Page From Morbius: Bond of Blood #1
From Morbius: Bond of Blood #1

As an introduction to the character for new readers, Morbius: Bond of Blood is an unqualified success, and it’s entertaining enough that it should hopefully lead newbies to track down some of the backlist titles plugged at the end of the issue. It’s a fun, if somewhat predictable, one-shot with fantastic art that more than justifies the read.

Final Verdict: BUY.


Rapid Rundown!

  • Amazing Spider-Man #59
    • What I thought would be a lengthy-enough diversion from all the Kindred nonsense turned out to be a two-part Kindred fallout issue with some Mister Negative sprinkled in, along with more teasing for the overall Wilson Fisk plot. Which I must say, might be the most aggressively average plot I’ve read in a long time. If it turns out to be some version of the Spider-Verse plot then I’ll be pretty disappointed. I liked Marcelo Ferreira’s artwork but it seems that Ryan Ottley’s departure from the series sent the editorial team into a bit of a frenzy. This book just doesn’t have any exciting art anymore, and that’s perfectly evident with the inclusion of Mark Bagley into the art team rotation, which I think operates at both a nostalgic level and a scheduling level. In any case, I’m disappointed with where the story went and I wish it looked a lot more exciting. —HW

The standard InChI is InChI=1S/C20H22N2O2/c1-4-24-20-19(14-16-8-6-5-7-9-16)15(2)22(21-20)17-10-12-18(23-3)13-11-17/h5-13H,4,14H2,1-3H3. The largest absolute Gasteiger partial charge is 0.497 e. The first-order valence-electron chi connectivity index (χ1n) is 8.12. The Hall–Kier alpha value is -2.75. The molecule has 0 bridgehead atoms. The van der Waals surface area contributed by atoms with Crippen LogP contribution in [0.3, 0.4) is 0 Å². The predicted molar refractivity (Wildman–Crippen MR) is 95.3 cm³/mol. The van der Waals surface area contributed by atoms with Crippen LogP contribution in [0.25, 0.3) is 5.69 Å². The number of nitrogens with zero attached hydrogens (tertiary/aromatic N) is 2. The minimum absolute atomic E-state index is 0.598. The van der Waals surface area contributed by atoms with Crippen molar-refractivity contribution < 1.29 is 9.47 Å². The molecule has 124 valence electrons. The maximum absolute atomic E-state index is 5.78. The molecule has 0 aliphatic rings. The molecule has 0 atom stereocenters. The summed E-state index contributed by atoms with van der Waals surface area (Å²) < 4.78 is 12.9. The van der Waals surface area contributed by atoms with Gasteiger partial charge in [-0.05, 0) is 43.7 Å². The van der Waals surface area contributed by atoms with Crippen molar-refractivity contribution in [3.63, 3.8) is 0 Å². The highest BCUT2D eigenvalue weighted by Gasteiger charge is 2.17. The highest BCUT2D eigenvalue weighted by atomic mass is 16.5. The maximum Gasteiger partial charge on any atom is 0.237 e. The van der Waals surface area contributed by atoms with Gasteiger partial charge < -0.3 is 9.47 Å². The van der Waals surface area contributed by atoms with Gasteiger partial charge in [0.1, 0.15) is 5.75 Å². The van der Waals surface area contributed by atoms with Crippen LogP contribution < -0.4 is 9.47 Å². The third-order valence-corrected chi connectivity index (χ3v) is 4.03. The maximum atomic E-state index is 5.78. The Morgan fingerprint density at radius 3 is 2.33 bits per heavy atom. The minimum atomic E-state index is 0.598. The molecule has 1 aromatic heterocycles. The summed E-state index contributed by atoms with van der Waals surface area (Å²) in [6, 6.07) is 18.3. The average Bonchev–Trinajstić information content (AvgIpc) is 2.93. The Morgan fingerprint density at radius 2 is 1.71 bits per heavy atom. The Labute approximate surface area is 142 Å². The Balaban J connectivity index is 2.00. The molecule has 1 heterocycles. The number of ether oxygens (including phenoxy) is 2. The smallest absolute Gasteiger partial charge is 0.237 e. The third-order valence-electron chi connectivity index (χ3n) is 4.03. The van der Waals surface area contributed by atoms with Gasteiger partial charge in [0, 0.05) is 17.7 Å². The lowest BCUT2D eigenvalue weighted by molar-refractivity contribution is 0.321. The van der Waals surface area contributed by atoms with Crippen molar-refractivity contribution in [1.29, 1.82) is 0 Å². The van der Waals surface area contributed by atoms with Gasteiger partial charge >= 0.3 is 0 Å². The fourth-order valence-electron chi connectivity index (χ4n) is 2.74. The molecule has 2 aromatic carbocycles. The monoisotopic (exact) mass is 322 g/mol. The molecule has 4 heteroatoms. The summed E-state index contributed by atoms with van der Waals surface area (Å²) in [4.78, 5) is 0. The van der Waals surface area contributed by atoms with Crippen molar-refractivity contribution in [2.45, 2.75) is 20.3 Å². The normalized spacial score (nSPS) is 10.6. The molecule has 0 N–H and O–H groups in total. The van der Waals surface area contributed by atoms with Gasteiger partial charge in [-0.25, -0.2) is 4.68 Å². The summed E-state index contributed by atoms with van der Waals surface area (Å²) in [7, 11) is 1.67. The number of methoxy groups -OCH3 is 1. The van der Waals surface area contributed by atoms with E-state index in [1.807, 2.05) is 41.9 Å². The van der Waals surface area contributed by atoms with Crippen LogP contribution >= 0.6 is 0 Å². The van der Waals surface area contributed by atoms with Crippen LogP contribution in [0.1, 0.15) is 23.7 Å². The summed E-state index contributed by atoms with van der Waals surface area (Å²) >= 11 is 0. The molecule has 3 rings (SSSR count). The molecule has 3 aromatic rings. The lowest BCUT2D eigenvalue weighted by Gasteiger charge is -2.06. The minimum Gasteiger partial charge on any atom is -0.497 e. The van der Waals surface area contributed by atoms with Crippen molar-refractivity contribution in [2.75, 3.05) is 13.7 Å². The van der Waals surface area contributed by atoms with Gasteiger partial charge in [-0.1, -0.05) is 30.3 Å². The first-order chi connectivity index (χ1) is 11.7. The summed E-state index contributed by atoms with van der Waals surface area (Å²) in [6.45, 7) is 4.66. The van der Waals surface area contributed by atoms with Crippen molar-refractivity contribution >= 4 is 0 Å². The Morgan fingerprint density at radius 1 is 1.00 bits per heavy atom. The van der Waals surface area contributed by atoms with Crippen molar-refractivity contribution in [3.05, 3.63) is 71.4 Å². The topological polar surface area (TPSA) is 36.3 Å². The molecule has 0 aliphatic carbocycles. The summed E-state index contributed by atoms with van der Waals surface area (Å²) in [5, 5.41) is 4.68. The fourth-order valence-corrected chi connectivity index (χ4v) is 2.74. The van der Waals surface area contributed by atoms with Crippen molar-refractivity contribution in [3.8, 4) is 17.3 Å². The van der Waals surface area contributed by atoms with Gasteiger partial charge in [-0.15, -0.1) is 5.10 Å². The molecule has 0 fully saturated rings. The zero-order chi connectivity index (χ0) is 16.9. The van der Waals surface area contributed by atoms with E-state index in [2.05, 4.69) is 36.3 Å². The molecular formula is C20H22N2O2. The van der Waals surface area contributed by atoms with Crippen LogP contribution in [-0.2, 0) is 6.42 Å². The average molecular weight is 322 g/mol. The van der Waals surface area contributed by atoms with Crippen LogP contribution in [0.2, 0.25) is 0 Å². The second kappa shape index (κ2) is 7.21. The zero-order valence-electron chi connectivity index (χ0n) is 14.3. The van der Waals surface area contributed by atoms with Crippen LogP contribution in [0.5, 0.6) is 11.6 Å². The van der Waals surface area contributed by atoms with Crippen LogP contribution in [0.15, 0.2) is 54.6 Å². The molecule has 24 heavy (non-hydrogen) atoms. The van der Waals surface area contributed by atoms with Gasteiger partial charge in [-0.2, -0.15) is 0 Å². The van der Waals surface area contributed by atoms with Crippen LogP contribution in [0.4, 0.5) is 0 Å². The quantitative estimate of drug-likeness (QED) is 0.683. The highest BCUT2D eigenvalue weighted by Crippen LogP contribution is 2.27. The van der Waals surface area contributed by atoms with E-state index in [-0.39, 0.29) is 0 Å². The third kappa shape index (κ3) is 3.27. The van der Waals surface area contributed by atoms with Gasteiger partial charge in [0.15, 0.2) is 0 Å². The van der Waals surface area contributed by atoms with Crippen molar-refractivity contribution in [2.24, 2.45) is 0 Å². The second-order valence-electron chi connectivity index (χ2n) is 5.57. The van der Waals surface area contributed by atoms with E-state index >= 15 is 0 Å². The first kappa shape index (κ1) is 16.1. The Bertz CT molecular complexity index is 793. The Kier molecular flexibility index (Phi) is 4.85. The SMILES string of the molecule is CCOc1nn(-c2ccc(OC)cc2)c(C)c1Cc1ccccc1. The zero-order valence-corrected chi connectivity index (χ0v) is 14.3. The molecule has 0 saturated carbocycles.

• Eternals #2
    • There was a lot of table-setting to be had in the debut issue of the series, but Kieran Gillen and Esad Ribić toss us into the deep end with a really intriguing second issue. This is more along the lines of what I wanted to see from the series; cool action scenes, weird, mythical vignettes, and political intrigue. Interestingly enough, it was the last bit of the issue with all the Eternals talking that had me the most invested. I love a good mystery story and meeting a lot of these characters for the first time was something I was actively aware of as I was reading it. I also continue to have a blast with the narration, which just might have been my favourite part of the issue aside from the art and the gorgeous Matt Wilson colours. —HW
  • Taskmaster #3
    • Taskmaster #3 continues the series’ hot streak and firmly solidifies Jed MacKay and Alessandro Vitti‘s miniseries as one of the best books in Marvel’s catalog right now. Following Taskmaster’s attempt to break into the Tiger Division (South Korea’s state superhero team) headquarters, the issue balances humor, clever usage of Marvel continuity, and obscure characters and killer fight scenes to form a satisfying as hell read. MacKay’s script is shockingly tight and readable, while Vitti’s skill at expression-work and choreography helps things sing. If you aren’t reading Taskmaster- you better start. —ZT


Next week, a new Immortal Hulk one-shot arrives, and the King in Black event continues!